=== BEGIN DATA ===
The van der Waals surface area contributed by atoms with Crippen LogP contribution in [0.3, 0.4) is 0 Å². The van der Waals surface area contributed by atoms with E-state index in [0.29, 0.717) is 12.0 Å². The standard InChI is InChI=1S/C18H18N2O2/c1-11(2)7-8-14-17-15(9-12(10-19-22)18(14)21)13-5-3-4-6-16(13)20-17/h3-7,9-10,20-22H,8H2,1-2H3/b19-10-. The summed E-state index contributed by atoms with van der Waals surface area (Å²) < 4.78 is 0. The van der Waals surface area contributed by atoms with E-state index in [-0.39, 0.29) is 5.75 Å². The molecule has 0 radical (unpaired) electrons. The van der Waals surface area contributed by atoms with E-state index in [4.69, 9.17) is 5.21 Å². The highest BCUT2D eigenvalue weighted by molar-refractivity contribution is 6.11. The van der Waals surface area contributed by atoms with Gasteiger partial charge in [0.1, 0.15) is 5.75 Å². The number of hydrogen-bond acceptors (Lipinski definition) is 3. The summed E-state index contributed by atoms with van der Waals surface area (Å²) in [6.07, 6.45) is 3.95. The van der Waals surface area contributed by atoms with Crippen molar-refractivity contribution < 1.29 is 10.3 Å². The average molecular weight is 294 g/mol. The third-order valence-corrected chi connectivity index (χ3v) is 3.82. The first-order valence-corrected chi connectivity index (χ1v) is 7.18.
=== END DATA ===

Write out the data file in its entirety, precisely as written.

The van der Waals surface area contributed by atoms with Crippen LogP contribution in [0.3, 0.4) is 0 Å². The van der Waals surface area contributed by atoms with E-state index in [0.29, 0.717) is 12.0 Å². The standard InChI is InChI=1S/C18H18N2O2/c1-11(2)7-8-14-17-15(9-12(10-19-22)18(14)21)13-5-3-4-6-16(13)20-17/h3-7,9-10,20-22H,8H2,1-2H3/b19-10-. The summed E-state index contributed by atoms with van der Waals surface area (Å²) < 4.78 is 0. The van der Waals surface area contributed by atoms with E-state index in [-0.39, 0.29) is 5.75 Å². The molecule has 0 radical (unpaired) electrons. The van der Waals surface area contributed by atoms with E-state index in [4.69, 9.17) is 5.21 Å². The highest BCUT2D eigenvalue weighted by molar-refractivity contribution is 6.11. The van der Waals surface area contributed by atoms with Gasteiger partial charge in [0.1, 0.15) is 5.75 Å². The number of hydrogen-bond acceptors (Lipinski definition) is 3. The summed E-state index contributed by atoms with van der Waals surface area (Å²) in [6.07, 6.45) is 3.95. The van der Waals surface area contributed by atoms with Crippen molar-refractivity contribution < 1.29 is 10.3 Å². The average molecular weight is 294 g/mol. The third-order valence-corrected chi connectivity index (χ3v) is 3.82. The first-order valence-corrected chi connectivity index (χ1v) is 7.18.